nical wizard, but I cannot truthfully say that I am very much interested in his Patluftique. Admitted; every tone is there more clearly than from many great players, but where is Beethoven?

Irene Scharrer gives us a very fine performance of Mozart's G ma}or Sonata (D.1372-73, 12in., 68. 6d.). She is both deeply musical and intelligent, and has a rich variety of colours of which, much to the benefit of the sonata, she is not afraid to make free use. On the second side of the last record she plays an arrangement from a most charming Harpsichord Suite by Purcell, an idiom in which she seems to be still more at home, and renders in a truly beautiful manner.

Harriet Cohen's Bach playing is now an established success all over musical Europe. She may have one or two details about recording to find out yet, but when she plays the m'1'angem ent of two Choral Preludes (Columbia 4740, lOin., 3f!.) i t is wonderful how she makes us realise that, above everything, Bach wrote~xquisitemusic.

For those who connect piano playing chiefly with Chopin, there is the Ballad No.3 (D.1370, 12in., 6s. 6d.) in Moiseivitch's famous world-tour style, and the Nocturne in E rna.ior by Mark Hambourg's efficient but somewhat aggressive style (D.1454, 12in., 6s. 6d.). On the same record he also plays Liszt: Au Bard d'une Source, and on C.1439, Rakoczy March by the same composer, plus Mendelssohn's Auf FlUgeln des Gesanges.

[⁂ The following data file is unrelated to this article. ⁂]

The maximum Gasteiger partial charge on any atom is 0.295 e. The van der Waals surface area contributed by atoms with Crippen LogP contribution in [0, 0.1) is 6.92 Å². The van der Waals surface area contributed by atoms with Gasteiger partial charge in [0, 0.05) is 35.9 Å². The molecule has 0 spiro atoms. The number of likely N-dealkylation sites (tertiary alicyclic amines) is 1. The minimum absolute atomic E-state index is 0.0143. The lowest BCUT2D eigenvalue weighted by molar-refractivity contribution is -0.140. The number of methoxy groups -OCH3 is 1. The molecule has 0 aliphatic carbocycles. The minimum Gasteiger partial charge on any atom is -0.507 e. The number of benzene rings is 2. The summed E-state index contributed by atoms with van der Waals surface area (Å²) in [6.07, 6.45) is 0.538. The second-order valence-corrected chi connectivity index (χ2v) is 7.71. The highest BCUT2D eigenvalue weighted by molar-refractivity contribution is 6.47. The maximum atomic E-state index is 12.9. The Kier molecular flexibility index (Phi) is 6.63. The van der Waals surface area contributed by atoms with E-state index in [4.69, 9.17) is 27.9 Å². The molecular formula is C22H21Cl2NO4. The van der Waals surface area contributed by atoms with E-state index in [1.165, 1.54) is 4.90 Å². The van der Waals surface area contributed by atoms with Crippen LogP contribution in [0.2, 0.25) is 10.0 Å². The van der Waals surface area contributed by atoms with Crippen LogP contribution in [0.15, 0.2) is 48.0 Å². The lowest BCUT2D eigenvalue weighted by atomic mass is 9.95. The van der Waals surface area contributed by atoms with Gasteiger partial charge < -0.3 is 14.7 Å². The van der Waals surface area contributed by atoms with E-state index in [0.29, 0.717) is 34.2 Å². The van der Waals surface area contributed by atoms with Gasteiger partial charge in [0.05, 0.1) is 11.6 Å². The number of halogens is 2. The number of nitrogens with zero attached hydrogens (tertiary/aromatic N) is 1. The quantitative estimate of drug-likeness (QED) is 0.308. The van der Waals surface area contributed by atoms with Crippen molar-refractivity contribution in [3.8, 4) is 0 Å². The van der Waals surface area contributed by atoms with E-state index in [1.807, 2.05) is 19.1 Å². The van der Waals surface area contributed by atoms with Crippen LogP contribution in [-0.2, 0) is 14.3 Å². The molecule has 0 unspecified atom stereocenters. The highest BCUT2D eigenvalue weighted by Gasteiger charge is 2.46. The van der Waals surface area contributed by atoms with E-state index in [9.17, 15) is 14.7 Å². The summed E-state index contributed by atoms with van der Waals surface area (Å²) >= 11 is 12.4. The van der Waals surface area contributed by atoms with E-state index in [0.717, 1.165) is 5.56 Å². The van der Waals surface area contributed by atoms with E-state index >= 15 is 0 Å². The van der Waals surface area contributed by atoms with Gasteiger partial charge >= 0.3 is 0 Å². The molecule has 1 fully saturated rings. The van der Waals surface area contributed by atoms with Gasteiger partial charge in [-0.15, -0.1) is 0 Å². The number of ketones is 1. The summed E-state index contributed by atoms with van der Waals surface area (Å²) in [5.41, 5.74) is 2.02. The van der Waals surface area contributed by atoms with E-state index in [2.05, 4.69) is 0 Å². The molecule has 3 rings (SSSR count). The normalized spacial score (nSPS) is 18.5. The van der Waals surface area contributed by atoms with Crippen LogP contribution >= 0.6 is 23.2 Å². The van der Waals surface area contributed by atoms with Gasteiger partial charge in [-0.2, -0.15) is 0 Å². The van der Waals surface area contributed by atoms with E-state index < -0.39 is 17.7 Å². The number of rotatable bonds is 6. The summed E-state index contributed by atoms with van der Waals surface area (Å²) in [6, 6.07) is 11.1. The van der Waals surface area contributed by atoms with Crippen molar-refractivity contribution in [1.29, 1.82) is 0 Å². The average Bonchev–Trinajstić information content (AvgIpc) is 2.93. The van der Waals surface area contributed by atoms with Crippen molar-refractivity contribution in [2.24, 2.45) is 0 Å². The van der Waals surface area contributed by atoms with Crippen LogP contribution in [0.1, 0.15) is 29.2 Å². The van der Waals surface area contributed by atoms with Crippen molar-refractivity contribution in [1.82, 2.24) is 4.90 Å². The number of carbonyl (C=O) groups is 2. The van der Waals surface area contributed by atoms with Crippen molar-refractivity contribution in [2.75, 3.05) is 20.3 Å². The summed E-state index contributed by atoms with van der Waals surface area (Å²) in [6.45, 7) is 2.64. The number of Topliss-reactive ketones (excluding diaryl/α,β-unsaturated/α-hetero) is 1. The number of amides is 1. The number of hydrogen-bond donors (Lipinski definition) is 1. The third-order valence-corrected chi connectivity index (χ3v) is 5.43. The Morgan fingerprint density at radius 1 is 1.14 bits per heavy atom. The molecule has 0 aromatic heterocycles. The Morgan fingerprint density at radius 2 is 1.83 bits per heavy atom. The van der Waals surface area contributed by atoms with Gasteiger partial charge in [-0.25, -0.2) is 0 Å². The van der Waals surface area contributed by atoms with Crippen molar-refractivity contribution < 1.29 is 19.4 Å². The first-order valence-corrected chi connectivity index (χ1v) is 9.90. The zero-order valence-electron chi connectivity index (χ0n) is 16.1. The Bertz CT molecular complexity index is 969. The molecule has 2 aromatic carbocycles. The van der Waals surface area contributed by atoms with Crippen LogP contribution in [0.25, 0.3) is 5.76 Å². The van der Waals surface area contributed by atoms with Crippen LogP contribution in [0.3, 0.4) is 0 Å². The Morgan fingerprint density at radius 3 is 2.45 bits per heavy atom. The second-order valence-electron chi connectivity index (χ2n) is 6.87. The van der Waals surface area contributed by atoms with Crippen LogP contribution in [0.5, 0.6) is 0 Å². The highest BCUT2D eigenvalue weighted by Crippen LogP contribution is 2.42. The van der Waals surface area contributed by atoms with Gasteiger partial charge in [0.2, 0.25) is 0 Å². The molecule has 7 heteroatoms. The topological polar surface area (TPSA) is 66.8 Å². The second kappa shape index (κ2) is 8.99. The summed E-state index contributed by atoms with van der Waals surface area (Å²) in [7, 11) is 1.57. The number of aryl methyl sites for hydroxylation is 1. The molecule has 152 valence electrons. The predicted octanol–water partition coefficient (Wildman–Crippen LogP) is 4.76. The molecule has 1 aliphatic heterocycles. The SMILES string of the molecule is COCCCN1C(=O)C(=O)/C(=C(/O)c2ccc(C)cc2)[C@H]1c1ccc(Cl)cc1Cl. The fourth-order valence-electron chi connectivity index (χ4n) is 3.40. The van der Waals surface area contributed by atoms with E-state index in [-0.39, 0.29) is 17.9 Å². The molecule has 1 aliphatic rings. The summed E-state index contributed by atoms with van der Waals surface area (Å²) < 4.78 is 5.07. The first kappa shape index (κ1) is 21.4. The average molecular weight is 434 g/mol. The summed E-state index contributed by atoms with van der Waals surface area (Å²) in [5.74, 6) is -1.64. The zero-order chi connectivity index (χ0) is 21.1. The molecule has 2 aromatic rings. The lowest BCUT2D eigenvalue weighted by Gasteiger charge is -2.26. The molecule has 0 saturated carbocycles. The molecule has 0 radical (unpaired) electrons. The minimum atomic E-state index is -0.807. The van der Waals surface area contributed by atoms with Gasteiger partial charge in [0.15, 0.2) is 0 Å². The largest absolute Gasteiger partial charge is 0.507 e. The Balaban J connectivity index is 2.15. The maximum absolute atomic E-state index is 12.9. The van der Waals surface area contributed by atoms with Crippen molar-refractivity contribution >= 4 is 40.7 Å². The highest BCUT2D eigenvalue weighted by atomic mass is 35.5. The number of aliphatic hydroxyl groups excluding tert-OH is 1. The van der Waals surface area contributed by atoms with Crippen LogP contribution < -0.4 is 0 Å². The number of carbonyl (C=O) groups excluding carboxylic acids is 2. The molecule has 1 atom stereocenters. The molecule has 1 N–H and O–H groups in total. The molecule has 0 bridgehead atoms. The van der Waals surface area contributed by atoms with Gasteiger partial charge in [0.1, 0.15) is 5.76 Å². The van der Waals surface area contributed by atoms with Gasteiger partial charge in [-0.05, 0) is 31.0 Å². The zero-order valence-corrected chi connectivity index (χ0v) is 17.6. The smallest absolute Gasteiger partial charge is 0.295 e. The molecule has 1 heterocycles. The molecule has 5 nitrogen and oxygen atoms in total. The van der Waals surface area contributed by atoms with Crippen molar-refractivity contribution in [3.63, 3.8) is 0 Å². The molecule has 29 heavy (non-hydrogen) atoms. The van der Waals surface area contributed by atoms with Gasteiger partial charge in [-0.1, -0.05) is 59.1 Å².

VIOLIN.

A beautiful record in every respect is H.M.V. D.1397 (12in., 6s. 6d.) on which Erica Morini plays Dvorak's Slavonic Dance No.2 in a KreLgler arrangement, and Air from Goldmark's Concerto in A minor. I think I prefer this excellent violinist on the gramophone because in the concert-hall her tonethough clear and of fine quality-hardly seems so full and rich as when recording. The two i tems in question get their full share of i t .

That Isolde Menges gives us the two Brahms-Joachim G minor and B minor Hungarian Dances in the right manner is not to be wondered at (H.M.V. E.496, lOin., 4s. 6d.). Her firm attack and broad phrasing are very effective, and I particularly admire the way in which she avoids overdoing the rubato in the second part of the G minor Dance, while her " open" tone in the gypsy lament of the last Dance is very convincing. She records superbly.